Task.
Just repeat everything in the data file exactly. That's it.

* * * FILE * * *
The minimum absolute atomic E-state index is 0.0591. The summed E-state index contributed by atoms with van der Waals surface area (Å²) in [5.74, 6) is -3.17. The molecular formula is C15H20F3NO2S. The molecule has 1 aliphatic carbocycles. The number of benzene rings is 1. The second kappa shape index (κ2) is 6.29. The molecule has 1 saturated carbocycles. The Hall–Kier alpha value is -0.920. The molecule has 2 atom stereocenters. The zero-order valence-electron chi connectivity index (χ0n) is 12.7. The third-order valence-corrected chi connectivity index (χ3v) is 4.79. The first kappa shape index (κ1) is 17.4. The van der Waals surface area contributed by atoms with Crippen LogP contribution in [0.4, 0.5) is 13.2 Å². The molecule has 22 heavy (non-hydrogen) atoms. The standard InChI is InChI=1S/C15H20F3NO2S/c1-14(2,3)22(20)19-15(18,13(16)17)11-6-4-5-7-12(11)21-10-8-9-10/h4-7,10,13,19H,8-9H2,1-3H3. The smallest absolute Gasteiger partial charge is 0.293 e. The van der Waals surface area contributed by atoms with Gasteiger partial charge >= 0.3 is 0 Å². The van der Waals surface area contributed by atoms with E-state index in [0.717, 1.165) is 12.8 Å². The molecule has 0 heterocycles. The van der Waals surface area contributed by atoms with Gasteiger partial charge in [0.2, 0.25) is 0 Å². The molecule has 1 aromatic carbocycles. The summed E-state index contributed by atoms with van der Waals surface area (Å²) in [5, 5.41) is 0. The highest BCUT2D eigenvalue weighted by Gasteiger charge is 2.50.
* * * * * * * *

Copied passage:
The minimum absolute atomic E-state index is 0.0591. The summed E-state index contributed by atoms with van der Waals surface area (Å²) in [5.74, 6) is -3.17. The molecular formula is C15H20F3NO2S. The molecule has 1 aliphatic carbocycles. The number of benzene rings is 1. The second kappa shape index (κ2) is 6.29. The molecule has 1 saturated carbocycles. The Hall–Kier alpha value is -0.920. The molecule has 2 atom stereocenters. The zero-order valence-electron chi connectivity index (χ0n) is 12.7. The third-order valence-corrected chi connectivity index (χ3v) is 4.79. The first kappa shape index (κ1) is 17.4. The van der Waals surface area contributed by atoms with Crippen LogP contribution in [0.4, 0.5) is 13.2 Å². The molecule has 22 heavy (non-hydrogen) atoms. The standard InChI is InChI=1S/C15H20F3NO2S/c1-14(2,3)22(20)19-15(18,13(16)17)11-6-4-5-7-12(11)21-10-8-9-10/h4-7,10,13,19H,8-9H2,1-3H3. The smallest absolute Gasteiger partial charge is 0.293 e. The van der Waals surface area contributed by atoms with Gasteiger partial charge >= 0.3 is 0 Å². The van der Waals surface area contributed by atoms with E-state index in [0.717, 1.165) is 12.8 Å². The molecule has 0 heterocycles. The van der Waals surface area contributed by atoms with Gasteiger partial charge in [0.2, 0.25) is 0 Å². The molecule has 1 aromatic carbocycles. The summed E-state index contributed by atoms with van der Waals surface area (Å²) in [5, 5.41) is 0. The highest BCUT2D eigenvalue weighted by Gasteiger charge is 2.50.